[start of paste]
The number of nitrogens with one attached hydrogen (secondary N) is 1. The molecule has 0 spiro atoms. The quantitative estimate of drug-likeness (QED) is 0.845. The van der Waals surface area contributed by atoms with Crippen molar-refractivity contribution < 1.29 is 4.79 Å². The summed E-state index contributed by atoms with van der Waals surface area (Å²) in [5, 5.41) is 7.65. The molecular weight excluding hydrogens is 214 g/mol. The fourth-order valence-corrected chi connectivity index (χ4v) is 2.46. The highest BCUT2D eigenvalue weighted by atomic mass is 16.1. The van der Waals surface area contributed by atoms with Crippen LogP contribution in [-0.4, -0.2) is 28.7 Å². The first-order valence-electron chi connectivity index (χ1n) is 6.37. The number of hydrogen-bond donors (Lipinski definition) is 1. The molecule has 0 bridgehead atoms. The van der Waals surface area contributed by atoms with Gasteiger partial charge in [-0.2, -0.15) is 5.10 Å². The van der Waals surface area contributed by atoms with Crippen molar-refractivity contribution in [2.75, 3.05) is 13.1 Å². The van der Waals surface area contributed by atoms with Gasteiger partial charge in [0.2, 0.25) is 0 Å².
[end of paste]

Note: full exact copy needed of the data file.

The number of nitrogens with one attached hydrogen (secondary N) is 1. The molecule has 0 spiro atoms. The quantitative estimate of drug-likeness (QED) is 0.845. The van der Waals surface area contributed by atoms with Crippen molar-refractivity contribution < 1.29 is 4.79 Å². The summed E-state index contributed by atoms with van der Waals surface area (Å²) in [5, 5.41) is 7.65. The molecular weight excluding hydrogens is 214 g/mol. The fourth-order valence-corrected chi connectivity index (χ4v) is 2.46. The highest BCUT2D eigenvalue weighted by atomic mass is 16.1. The van der Waals surface area contributed by atoms with Crippen LogP contribution in [-0.4, -0.2) is 28.7 Å². The first-order valence-electron chi connectivity index (χ1n) is 6.37. The number of hydrogen-bond donors (Lipinski definition) is 1. The molecule has 0 bridgehead atoms. The van der Waals surface area contributed by atoms with Gasteiger partial charge in [-0.2, -0.15) is 5.10 Å². The van der Waals surface area contributed by atoms with Crippen molar-refractivity contribution in [2.75, 3.05) is 13.1 Å². The van der Waals surface area contributed by atoms with Gasteiger partial charge in [0.2, 0.25) is 0 Å².